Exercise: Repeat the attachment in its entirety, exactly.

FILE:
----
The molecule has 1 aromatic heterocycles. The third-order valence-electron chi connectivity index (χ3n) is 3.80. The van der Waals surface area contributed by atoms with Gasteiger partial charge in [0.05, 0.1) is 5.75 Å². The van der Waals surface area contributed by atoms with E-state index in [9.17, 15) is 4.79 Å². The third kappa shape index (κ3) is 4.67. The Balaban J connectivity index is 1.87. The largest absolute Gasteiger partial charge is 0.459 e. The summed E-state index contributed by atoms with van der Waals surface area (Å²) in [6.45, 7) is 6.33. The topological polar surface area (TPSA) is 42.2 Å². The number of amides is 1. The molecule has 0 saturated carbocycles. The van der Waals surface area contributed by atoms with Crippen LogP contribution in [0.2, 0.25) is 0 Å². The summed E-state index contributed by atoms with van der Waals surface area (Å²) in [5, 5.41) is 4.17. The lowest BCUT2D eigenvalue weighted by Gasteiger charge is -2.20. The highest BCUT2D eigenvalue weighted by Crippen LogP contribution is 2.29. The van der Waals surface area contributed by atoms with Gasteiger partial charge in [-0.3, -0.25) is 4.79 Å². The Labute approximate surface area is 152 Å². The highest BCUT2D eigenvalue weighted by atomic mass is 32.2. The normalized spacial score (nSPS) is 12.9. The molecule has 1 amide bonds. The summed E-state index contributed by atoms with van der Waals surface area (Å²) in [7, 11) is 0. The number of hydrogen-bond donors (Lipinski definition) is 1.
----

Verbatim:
The molecule has 1 aromatic heterocycles. The third-order valence-electron chi connectivity index (χ3n) is 3.80. The van der Waals surface area contributed by atoms with Gasteiger partial charge in [0.05, 0.1) is 5.75 Å². The van der Waals surface area contributed by atoms with E-state index in [9.17, 15) is 4.79 Å². The third kappa shape index (κ3) is 4.67. The Balaban J connectivity index is 1.87. The largest absolute Gasteiger partial charge is 0.459 e. The summed E-state index contributed by atoms with van der Waals surface area (Å²) in [6.45, 7) is 6.33. The topological polar surface area (TPSA) is 42.2 Å². The number of amides is 1. The molecule has 0 saturated carbocycles. The van der Waals surface area contributed by atoms with Crippen LogP contribution in [0.2, 0.25) is 0 Å². The summed E-state index contributed by atoms with van der Waals surface area (Å²) in [5, 5.41) is 4.17. The lowest BCUT2D eigenvalue weighted by Gasteiger charge is -2.20. The highest BCUT2D eigenvalue weighted by Crippen LogP contribution is 2.29. The van der Waals surface area contributed by atoms with Gasteiger partial charge in [-0.3, -0.25) is 4.79 Å². The Labute approximate surface area is 152 Å². The highest BCUT2D eigenvalue weighted by atomic mass is 32.2. The normalized spacial score (nSPS) is 12.9. The molecule has 1 amide bonds. The summed E-state index contributed by atoms with van der Waals surface area (Å²) in [7, 11) is 0. The number of hydrogen-bond donors (Lipinski definition) is 1.